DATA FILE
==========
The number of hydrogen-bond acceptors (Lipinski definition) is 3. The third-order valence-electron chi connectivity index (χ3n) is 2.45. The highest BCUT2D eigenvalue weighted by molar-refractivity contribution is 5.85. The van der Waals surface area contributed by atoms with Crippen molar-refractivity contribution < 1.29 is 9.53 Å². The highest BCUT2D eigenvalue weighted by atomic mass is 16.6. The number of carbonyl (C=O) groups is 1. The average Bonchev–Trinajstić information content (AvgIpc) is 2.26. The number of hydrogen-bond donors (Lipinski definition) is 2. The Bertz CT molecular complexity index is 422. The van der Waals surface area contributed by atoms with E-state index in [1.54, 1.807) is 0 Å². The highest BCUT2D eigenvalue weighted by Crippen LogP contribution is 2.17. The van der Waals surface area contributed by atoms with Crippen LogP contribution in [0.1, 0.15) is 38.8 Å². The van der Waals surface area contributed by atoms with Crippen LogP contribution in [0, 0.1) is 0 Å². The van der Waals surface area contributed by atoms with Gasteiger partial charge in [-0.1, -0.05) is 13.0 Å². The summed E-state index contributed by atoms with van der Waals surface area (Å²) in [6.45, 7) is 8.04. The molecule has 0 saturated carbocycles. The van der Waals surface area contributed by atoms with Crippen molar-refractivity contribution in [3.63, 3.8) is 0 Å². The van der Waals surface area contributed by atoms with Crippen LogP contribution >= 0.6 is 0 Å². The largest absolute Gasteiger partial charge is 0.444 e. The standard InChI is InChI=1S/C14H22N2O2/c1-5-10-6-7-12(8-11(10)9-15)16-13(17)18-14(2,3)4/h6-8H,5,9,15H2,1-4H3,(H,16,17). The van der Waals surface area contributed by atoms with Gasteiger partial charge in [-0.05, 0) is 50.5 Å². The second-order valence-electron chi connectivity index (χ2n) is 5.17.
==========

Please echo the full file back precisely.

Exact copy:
The number of hydrogen-bond acceptors (Lipinski definition) is 3. The third-order valence-electron chi connectivity index (χ3n) is 2.45. The highest BCUT2D eigenvalue weighted by molar-refractivity contribution is 5.85. The van der Waals surface area contributed by atoms with Crippen molar-refractivity contribution < 1.29 is 9.53 Å². The highest BCUT2D eigenvalue weighted by atomic mass is 16.6. The number of carbonyl (C=O) groups is 1. The average Bonchev–Trinajstić information content (AvgIpc) is 2.26. The number of hydrogen-bond donors (Lipinski definition) is 2. The Bertz CT molecular complexity index is 422. The van der Waals surface area contributed by atoms with E-state index in [1.54, 1.807) is 0 Å². The highest BCUT2D eigenvalue weighted by Crippen LogP contribution is 2.17. The van der Waals surface area contributed by atoms with Crippen LogP contribution in [0.1, 0.15) is 38.8 Å². The van der Waals surface area contributed by atoms with Crippen LogP contribution in [0, 0.1) is 0 Å². The van der Waals surface area contributed by atoms with Gasteiger partial charge in [-0.1, -0.05) is 13.0 Å². The summed E-state index contributed by atoms with van der Waals surface area (Å²) in [6.45, 7) is 8.04. The molecule has 0 saturated carbocycles. The van der Waals surface area contributed by atoms with Crippen molar-refractivity contribution in [3.63, 3.8) is 0 Å². The van der Waals surface area contributed by atoms with Crippen LogP contribution >= 0.6 is 0 Å². The largest absolute Gasteiger partial charge is 0.444 e. The standard InChI is InChI=1S/C14H22N2O2/c1-5-10-6-7-12(8-11(10)9-15)16-13(17)18-14(2,3)4/h6-8H,5,9,15H2,1-4H3,(H,16,17). The van der Waals surface area contributed by atoms with Gasteiger partial charge in [-0.05, 0) is 50.5 Å². The second-order valence-electron chi connectivity index (χ2n) is 5.17.